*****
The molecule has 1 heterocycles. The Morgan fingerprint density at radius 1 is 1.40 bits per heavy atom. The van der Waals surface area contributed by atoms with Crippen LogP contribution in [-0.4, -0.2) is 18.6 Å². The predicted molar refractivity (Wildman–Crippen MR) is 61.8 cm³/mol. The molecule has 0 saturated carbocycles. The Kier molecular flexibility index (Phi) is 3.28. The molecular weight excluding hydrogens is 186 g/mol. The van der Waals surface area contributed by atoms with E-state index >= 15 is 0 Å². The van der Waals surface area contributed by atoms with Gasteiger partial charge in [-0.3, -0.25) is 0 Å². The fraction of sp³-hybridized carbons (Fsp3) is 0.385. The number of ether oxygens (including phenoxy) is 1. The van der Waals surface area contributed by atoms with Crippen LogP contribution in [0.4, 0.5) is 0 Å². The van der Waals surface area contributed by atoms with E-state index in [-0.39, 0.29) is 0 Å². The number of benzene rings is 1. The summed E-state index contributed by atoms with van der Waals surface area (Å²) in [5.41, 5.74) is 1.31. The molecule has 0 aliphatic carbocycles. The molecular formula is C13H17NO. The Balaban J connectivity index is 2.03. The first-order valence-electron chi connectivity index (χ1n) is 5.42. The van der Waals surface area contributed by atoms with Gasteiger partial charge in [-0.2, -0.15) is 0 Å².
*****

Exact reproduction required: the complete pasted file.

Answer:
The molecule has 1 heterocycles. The Morgan fingerprint density at radius 1 is 1.40 bits per heavy atom. The van der Waals surface area contributed by atoms with Crippen LogP contribution in [-0.4, -0.2) is 18.6 Å². The predicted molar refractivity (Wildman–Crippen MR) is 61.8 cm³/mol. The molecule has 0 saturated carbocycles. The Kier molecular flexibility index (Phi) is 3.28. The molecular weight excluding hydrogens is 186 g/mol. The van der Waals surface area contributed by atoms with E-state index >= 15 is 0 Å². The van der Waals surface area contributed by atoms with Gasteiger partial charge in [-0.3, -0.25) is 0 Å². The fraction of sp³-hybridized carbons (Fsp3) is 0.385. The number of ether oxygens (including phenoxy) is 1. The van der Waals surface area contributed by atoms with Crippen LogP contribution in [0.4, 0.5) is 0 Å². The van der Waals surface area contributed by atoms with E-state index in [-0.39, 0.29) is 0 Å². The number of benzene rings is 1. The summed E-state index contributed by atoms with van der Waals surface area (Å²) in [5.41, 5.74) is 1.31. The molecule has 0 aliphatic carbocycles. The molecular formula is C13H17NO. The Balaban J connectivity index is 2.03. The first-order valence-electron chi connectivity index (χ1n) is 5.42. The van der Waals surface area contributed by atoms with Gasteiger partial charge in [-0.2, -0.15) is 0 Å².